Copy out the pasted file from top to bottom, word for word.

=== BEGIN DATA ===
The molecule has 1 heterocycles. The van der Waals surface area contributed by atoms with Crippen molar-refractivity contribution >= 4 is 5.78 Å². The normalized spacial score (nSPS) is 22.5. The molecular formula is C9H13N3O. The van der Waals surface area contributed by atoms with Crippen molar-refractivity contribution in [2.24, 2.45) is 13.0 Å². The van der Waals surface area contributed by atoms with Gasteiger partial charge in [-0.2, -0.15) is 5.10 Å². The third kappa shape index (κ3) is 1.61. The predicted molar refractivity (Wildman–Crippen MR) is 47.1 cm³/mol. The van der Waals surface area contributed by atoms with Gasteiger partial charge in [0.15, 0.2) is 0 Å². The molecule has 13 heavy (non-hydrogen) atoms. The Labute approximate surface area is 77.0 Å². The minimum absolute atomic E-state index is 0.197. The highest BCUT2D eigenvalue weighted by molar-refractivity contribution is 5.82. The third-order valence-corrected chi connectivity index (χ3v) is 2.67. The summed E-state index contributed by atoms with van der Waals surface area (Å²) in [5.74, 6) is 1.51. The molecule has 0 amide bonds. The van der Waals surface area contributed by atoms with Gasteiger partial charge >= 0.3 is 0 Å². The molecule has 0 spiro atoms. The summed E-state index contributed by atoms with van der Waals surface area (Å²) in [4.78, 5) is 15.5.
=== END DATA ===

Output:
The molecule has 1 heterocycles. The van der Waals surface area contributed by atoms with Crippen molar-refractivity contribution >= 4 is 5.78 Å². The normalized spacial score (nSPS) is 22.5. The molecular formula is C9H13N3O. The van der Waals surface area contributed by atoms with Crippen molar-refractivity contribution in [2.24, 2.45) is 13.0 Å². The van der Waals surface area contributed by atoms with Gasteiger partial charge in [-0.2, -0.15) is 5.10 Å². The third kappa shape index (κ3) is 1.61. The predicted molar refractivity (Wildman–Crippen MR) is 47.1 cm³/mol. The van der Waals surface area contributed by atoms with Gasteiger partial charge in [0.15, 0.2) is 0 Å². The molecule has 13 heavy (non-hydrogen) atoms. The Labute approximate surface area is 77.0 Å². The minimum absolute atomic E-state index is 0.197. The highest BCUT2D eigenvalue weighted by molar-refractivity contribution is 5.82. The third-order valence-corrected chi connectivity index (χ3v) is 2.67. The summed E-state index contributed by atoms with van der Waals surface area (Å²) in [5.74, 6) is 1.51. The molecule has 0 amide bonds. The van der Waals surface area contributed by atoms with Gasteiger partial charge >= 0.3 is 0 Å². The molecule has 0 spiro atoms. The summed E-state index contributed by atoms with van der Waals surface area (Å²) in [4.78, 5) is 15.5.